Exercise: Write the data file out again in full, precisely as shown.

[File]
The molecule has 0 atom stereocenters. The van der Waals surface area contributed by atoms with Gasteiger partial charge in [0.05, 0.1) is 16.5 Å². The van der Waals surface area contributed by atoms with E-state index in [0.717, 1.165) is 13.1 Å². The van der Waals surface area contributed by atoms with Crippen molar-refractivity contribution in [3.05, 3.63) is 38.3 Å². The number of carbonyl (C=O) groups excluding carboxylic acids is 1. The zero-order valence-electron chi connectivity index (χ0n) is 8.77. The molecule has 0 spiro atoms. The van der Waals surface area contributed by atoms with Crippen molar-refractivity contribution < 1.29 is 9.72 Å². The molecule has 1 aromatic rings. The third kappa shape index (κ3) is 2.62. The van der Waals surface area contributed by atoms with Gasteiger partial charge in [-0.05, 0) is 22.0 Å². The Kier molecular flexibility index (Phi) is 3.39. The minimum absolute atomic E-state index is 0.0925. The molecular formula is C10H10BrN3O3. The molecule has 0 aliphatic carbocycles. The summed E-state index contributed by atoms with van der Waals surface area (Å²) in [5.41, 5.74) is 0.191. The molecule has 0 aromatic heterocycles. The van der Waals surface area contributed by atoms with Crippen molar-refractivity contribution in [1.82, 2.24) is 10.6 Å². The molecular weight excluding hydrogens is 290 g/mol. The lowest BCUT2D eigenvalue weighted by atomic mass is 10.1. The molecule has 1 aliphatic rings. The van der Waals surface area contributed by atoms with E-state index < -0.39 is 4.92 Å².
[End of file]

The molecule has 0 atom stereocenters. The van der Waals surface area contributed by atoms with Gasteiger partial charge in [0.05, 0.1) is 16.5 Å². The van der Waals surface area contributed by atoms with E-state index in [0.717, 1.165) is 13.1 Å². The van der Waals surface area contributed by atoms with Crippen molar-refractivity contribution in [3.05, 3.63) is 38.3 Å². The number of carbonyl (C=O) groups excluding carboxylic acids is 1. The zero-order valence-electron chi connectivity index (χ0n) is 8.77. The molecule has 0 spiro atoms. The van der Waals surface area contributed by atoms with Crippen molar-refractivity contribution < 1.29 is 9.72 Å². The molecule has 1 aromatic rings. The third kappa shape index (κ3) is 2.62. The van der Waals surface area contributed by atoms with Gasteiger partial charge in [-0.05, 0) is 22.0 Å². The Kier molecular flexibility index (Phi) is 3.39. The minimum absolute atomic E-state index is 0.0925. The molecular formula is C10H10BrN3O3. The molecule has 0 aliphatic carbocycles. The summed E-state index contributed by atoms with van der Waals surface area (Å²) in [5.41, 5.74) is 0.191. The molecule has 0 aromatic heterocycles. The van der Waals surface area contributed by atoms with Crippen molar-refractivity contribution in [1.82, 2.24) is 10.6 Å². The molecular weight excluding hydrogens is 290 g/mol. The lowest BCUT2D eigenvalue weighted by atomic mass is 10.1. The molecule has 1 aliphatic rings. The van der Waals surface area contributed by atoms with E-state index < -0.39 is 4.92 Å².